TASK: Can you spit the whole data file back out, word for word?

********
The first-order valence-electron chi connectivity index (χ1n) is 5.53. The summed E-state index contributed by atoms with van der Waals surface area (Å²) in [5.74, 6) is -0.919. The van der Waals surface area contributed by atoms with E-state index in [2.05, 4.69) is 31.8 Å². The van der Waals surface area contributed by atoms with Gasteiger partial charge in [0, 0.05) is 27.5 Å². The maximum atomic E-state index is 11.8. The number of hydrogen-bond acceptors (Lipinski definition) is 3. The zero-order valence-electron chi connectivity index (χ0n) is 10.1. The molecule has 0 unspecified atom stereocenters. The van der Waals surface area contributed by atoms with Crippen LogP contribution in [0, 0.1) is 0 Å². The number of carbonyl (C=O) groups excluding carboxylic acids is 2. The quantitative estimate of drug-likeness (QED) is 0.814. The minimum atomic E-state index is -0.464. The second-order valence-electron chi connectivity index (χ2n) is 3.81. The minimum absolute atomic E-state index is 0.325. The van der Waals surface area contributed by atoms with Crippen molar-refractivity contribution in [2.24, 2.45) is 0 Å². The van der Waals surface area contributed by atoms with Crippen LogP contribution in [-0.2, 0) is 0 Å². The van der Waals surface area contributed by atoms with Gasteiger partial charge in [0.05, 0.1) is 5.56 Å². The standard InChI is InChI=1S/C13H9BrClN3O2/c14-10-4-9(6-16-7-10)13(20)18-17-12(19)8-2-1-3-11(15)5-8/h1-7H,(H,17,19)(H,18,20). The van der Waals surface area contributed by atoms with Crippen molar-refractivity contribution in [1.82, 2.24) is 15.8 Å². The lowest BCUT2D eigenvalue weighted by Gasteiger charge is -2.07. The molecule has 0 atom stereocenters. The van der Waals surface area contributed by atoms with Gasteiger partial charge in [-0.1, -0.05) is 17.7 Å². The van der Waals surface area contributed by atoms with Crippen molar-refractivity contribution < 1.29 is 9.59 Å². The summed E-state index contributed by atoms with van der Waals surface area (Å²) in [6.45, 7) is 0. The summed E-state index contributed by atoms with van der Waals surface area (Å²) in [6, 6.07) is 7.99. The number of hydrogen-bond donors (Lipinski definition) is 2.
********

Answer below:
The first-order valence-electron chi connectivity index (χ1n) is 5.53. The summed E-state index contributed by atoms with van der Waals surface area (Å²) in [5.74, 6) is -0.919. The van der Waals surface area contributed by atoms with E-state index in [2.05, 4.69) is 31.8 Å². The van der Waals surface area contributed by atoms with Gasteiger partial charge in [0, 0.05) is 27.5 Å². The maximum atomic E-state index is 11.8. The number of hydrogen-bond acceptors (Lipinski definition) is 3. The zero-order valence-electron chi connectivity index (χ0n) is 10.1. The molecule has 0 unspecified atom stereocenters. The van der Waals surface area contributed by atoms with Crippen LogP contribution in [0, 0.1) is 0 Å². The number of carbonyl (C=O) groups excluding carboxylic acids is 2. The quantitative estimate of drug-likeness (QED) is 0.814. The minimum atomic E-state index is -0.464. The second-order valence-electron chi connectivity index (χ2n) is 3.81. The minimum absolute atomic E-state index is 0.325. The van der Waals surface area contributed by atoms with Crippen molar-refractivity contribution in [2.24, 2.45) is 0 Å². The van der Waals surface area contributed by atoms with Crippen LogP contribution in [-0.2, 0) is 0 Å². The van der Waals surface area contributed by atoms with Gasteiger partial charge in [0.05, 0.1) is 5.56 Å². The standard InChI is InChI=1S/C13H9BrClN3O2/c14-10-4-9(6-16-7-10)13(20)18-17-12(19)8-2-1-3-11(15)5-8/h1-7H,(H,17,19)(H,18,20). The van der Waals surface area contributed by atoms with Crippen molar-refractivity contribution in [1.82, 2.24) is 15.8 Å². The lowest BCUT2D eigenvalue weighted by Gasteiger charge is -2.07. The molecule has 0 atom stereocenters. The van der Waals surface area contributed by atoms with Gasteiger partial charge in [-0.1, -0.05) is 17.7 Å². The van der Waals surface area contributed by atoms with Crippen molar-refractivity contribution < 1.29 is 9.59 Å². The summed E-state index contributed by atoms with van der Waals surface area (Å²) in [6.45, 7) is 0. The summed E-state index contributed by atoms with van der Waals surface area (Å²) in [6, 6.07) is 7.99. The number of hydrogen-bond donors (Lipinski definition) is 2.